5. Wear wicking pajamas. Night sweats can pretty quickly shift to an equally miserable cold flash, especially if the pajamas you’re wearing are damp. Team genneve were recently introduced to Cucumber Clothing, a line of gorgeous night wear (and, frankly, day wear – they’re that chic) perfect for women who overheat as they sleep. The great thing about the fabric is it moves moisture up and away “at speed,” so you’re not lying there in damp clothes arguing with yourself about getting up and changing. Anti-microbial, the super soft fabric holds up well.
  6. Channel your inner cool. Meditation, mindfulness, deep breathing, biofeedback – learning ways to accept what’s happening in your body rather than fight it can help reduce the discomfort of hot flashes and night sweats.
  7. Talk with your doctor about medications. Antidepressants have been shown to help with vasomotor symptoms. And hormone replacement therapy (HRT) has given some women relief; just be sure to talk benefits v risks and give your doc your full medical history, especially if you have a personal or family history of clots or breast cancer.

Are night sweats dangerous?*

When they’re the typical peri/menopause variety, no, night sweats aren’t dangerous. However, because they can interrupt sleep, night sweats have add-on effects that can really disrupt your life, including irritability, fatigue, brain fog, and an uptick in depression or anxiety.

However, night sweats can also be caused by thyroid issues, bacterial infections, low blood sugar, certain cancers, anxiety, and some medications. So if your night sweats come with unexplained weight loss, fever, or coughing, or come back after menopause symptoms have been gone for months or years, please consult a doctor.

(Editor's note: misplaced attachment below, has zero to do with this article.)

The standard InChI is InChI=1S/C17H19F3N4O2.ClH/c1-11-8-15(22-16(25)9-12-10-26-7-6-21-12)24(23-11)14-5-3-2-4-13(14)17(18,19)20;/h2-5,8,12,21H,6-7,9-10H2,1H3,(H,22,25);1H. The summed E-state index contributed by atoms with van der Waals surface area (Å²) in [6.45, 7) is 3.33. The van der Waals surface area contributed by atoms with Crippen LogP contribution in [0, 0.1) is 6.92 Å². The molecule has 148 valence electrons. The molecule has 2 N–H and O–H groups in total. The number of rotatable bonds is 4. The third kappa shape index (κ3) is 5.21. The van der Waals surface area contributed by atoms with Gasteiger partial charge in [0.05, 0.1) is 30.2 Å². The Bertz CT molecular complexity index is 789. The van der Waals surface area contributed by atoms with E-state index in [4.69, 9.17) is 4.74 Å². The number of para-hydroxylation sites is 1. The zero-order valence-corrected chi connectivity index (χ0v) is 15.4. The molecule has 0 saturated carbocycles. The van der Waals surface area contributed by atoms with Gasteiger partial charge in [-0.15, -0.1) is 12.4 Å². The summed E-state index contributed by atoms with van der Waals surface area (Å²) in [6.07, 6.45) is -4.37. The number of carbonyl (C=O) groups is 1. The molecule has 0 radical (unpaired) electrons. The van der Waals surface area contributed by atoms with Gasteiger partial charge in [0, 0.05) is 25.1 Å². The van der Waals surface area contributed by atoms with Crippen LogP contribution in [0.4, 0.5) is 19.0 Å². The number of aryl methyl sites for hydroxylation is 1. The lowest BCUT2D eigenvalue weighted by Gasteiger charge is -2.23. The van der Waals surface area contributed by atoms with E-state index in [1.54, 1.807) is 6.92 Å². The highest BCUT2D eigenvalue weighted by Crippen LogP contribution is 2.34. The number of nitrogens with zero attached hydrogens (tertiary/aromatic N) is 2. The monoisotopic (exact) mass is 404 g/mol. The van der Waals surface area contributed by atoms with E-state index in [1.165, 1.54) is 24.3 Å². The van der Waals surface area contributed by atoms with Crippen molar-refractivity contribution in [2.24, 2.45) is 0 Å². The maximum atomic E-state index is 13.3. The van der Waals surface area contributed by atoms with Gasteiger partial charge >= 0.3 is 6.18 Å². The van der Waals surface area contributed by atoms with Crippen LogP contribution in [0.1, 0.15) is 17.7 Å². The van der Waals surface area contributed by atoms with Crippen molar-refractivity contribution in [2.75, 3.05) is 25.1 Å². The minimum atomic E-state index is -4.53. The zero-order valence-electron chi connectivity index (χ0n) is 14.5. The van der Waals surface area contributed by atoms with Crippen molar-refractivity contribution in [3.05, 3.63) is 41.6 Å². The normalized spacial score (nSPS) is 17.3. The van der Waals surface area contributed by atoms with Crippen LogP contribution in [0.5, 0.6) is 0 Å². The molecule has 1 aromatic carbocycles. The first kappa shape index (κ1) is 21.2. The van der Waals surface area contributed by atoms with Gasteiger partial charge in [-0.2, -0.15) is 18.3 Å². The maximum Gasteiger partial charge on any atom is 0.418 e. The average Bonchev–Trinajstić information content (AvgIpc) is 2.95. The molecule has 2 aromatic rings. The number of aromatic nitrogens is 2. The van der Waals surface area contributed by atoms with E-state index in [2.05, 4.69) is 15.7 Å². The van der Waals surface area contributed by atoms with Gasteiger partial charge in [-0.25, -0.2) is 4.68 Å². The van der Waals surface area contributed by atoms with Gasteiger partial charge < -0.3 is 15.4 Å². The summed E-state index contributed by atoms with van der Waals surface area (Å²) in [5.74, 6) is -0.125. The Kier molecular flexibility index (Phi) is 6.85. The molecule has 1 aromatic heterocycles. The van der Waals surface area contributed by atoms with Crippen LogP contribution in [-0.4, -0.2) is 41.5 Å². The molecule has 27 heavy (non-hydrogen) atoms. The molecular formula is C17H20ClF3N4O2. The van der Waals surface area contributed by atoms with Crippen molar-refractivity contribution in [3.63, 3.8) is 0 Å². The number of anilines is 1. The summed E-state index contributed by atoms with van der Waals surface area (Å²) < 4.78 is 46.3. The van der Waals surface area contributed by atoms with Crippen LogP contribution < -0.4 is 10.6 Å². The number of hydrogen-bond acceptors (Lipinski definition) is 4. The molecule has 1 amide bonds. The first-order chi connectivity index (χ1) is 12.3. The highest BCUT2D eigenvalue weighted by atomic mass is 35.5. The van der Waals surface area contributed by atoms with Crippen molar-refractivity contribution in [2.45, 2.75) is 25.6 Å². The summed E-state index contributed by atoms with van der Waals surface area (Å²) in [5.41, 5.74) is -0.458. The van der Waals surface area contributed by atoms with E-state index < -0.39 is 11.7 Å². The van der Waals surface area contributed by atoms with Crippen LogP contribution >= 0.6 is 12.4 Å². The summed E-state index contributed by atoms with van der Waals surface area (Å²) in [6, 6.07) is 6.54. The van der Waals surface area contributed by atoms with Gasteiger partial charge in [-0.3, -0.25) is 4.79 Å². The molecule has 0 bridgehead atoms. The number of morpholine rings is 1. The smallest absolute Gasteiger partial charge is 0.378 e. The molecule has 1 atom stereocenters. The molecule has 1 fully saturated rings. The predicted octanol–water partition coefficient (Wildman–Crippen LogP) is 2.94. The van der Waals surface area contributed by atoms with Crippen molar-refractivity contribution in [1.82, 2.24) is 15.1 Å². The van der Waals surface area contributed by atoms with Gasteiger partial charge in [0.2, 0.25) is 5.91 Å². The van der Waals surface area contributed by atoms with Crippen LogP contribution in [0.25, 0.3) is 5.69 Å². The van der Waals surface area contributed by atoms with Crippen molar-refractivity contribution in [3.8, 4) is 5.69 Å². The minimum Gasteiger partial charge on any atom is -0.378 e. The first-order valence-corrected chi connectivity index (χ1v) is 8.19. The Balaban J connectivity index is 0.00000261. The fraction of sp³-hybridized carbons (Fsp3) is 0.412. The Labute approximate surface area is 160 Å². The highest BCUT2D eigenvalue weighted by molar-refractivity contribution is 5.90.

Don’t sleep in the guest room. With the right combination of attitude, lifestyle adjustments, helpful products, and medications if necessary, you can get relief from the nightmare of night sweats.

*The information in this article is for educational purposes only and should never be considered a replacement for care by a medical professional. If you think your vasomotor symptoms indicate a serious problem, for crying out loud, call your doctor.

How have you handled night sweats? Do you have some great bamboo bedding, the perfect herbal tea, the right yoga practice? Share. Seriously. Now. Leave a comment below, or let us know on Facebook or in Midlife & Menopause Solutions, our closed Facebook group!

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Shannon Perry

Shannon is a celebrated author and global educator. Whether she’s interviewing a physician or producing a podcast, her appetite for research, facts, and truth culminates in credible health education and programming that women can rely on. An avid runner, cyclist, and climber, Shannon knows a thing or two about thriving in midlife and lives in Seattle with her cat, dog and boyfriend.